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Gordon Campbell on Islam’s view of Easter

First published on Werewolf

easter-imageThe “You are Us” messaging since the Christchurch mosque attacks has been a genuine and heartwarming recognition of our shared humanity. Given this current mood of mutual tolerance, it seemed worthwhile to take a closer look at what Islam says about the crucifixion and Easter, which is the most important festival on the Christian calendar.

Before getting down to specifics… Any Martian arriving on Earth would have to be struck by the fact that three of humanity’s great religions – Judaism, Christianity and Islam – all share a common family tree leading back to Abraham, at least. This spiritual kinship is expressed via the continuity of the relationships between these faiths. Through the teachings of Jesus, Christianity thinks of itself as having completed the message of Judaism, while Islam similarly thinks of itself as completing (through the teachings of the Prophet) the teachings of Christianity. Things become even more interesting though, as the focus gets more specific – say, on the crucifixion itself. Islam’s view of it both differs from, and draws upon, the early Christian views about the event.

There are about 100 verses in the Koran that mention Jesus Christ, but only one of them mentions the crucifixion. In passing, this probably reflects the fundamental difference between the two religions. Christianity regards Jesus as being the equally divine and equally human son of God, and treats his crucifixion as an essential act of atonement that makes salvation possible for us fallible humans. To Muslims though, Jesus is a major prophet, but he is not divine. So his crucifixion does not, as Christians believe, redeem sins and deliver the possibility of salvation. This may be one reason why, as mentioned, there is only one reference to the crucifixion in the Koran (at Surah 4:155-156) and this sole passage is notoriously prone to multiple interpretations. (Jamal al Din al-Qasimi [1866-1914] devoted 100 pages of scholarly exegesis to this one passage). This translation by Marmaduke Pickthall contains the main message, and it raises the main areas of dispute:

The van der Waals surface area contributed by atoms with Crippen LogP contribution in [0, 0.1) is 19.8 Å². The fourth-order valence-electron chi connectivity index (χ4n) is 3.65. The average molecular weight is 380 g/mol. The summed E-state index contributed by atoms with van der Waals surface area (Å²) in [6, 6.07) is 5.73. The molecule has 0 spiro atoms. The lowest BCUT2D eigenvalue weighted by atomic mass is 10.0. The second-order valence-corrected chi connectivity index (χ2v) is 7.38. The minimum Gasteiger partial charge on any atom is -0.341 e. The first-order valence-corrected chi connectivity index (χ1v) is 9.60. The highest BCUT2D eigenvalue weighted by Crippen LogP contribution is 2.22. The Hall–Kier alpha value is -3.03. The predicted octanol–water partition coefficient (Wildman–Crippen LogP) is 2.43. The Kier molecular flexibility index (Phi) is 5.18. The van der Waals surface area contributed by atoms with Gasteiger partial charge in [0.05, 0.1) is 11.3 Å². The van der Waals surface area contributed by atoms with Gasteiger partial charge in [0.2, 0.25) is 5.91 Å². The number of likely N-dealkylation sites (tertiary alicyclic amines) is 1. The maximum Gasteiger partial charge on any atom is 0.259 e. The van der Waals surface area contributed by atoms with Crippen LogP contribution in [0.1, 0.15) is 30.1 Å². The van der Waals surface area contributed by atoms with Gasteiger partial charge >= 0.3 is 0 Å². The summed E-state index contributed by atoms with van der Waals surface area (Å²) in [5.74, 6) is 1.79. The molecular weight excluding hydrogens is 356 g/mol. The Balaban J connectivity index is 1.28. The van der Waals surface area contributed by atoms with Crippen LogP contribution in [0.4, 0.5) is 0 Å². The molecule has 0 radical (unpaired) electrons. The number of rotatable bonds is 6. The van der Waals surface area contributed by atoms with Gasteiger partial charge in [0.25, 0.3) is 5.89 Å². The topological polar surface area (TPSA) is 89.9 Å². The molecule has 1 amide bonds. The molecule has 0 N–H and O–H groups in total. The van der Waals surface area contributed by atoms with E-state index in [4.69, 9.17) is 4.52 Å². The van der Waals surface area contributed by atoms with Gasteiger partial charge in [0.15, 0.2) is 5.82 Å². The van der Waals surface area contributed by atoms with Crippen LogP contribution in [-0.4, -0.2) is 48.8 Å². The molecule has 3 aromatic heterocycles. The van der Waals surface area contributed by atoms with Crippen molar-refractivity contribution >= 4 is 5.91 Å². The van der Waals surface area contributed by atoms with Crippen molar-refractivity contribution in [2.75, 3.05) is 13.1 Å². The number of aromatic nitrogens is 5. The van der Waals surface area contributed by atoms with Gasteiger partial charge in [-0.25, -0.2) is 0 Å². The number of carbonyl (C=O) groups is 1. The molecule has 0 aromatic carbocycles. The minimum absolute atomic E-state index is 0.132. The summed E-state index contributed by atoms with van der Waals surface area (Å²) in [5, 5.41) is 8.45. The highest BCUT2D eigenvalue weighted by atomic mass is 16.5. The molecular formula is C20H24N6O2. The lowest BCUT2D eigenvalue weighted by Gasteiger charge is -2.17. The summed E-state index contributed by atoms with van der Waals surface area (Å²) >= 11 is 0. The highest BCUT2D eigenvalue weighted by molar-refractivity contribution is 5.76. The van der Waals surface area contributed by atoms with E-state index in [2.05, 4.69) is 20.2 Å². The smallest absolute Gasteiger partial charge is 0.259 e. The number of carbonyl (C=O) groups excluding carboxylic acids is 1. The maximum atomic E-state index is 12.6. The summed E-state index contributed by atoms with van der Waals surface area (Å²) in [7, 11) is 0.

And because of their [the Jews] saying: We slew the Messiah, Jesus son of Mary, Allah's messenger - they slew him not nor crucified him, but it appeared so unto them; and lo! those who disagree concerning it are in doubt thereof; they have no knowledge thereof save pursuit of a conjecture; they slew him not for certain.

Down through history, this passage has been taken by many aggrieved Christians to simply mean that Muslims deny Christ’s crucifixion – both as an event in history, and in its meaning as the deliverance of our potential for salvation. Arguably though, there are at least three other ways of interpreting that passage.

1. Is it mainly about blame? Is the Koran here primarily denying that the Jews were responsible for killing Christ – who was after crucified, a Roman form of execution, in a country that was under Roman occupation. For centuries, the status of Jews as Christ-killers was later used to justify the massacres of Jews in pogroms carried out by Christians with the blessing of Christian priests. The Koran seems to be saying the opposite.

By this reading, the Koran was creating a grey area on the question of responsibility – ‘they slew him not, nor crucified him’ even though “it appeared so unto them”. This reading is re-inforced by the observation in the preceding verse which points out that Jews had been capable in the past, of killing their prophets. (In fact, the Old Testament records only two such cases, with neither being major prophets.) But not this time, the Koran sems to be saying, not in the case of Jesus. It may have appeared to be so, but it wasn’t the case. Similarly (see The Heights 7:159) the Koran defends a faction of 7th century Jews in glowing terms: “Among the people of Moses is a nation that guides others by the truth and establishes justice.”

2. Or, is this passage simply about killing the man, but not his message? That key phrase: “It appeared so unto them” could be taken to mean that his body had apparently been killed… but little did the perpetrators realise that the spirit and message of this messenger of God would live on, regardless. Death of the body is, in this sense, only illusory.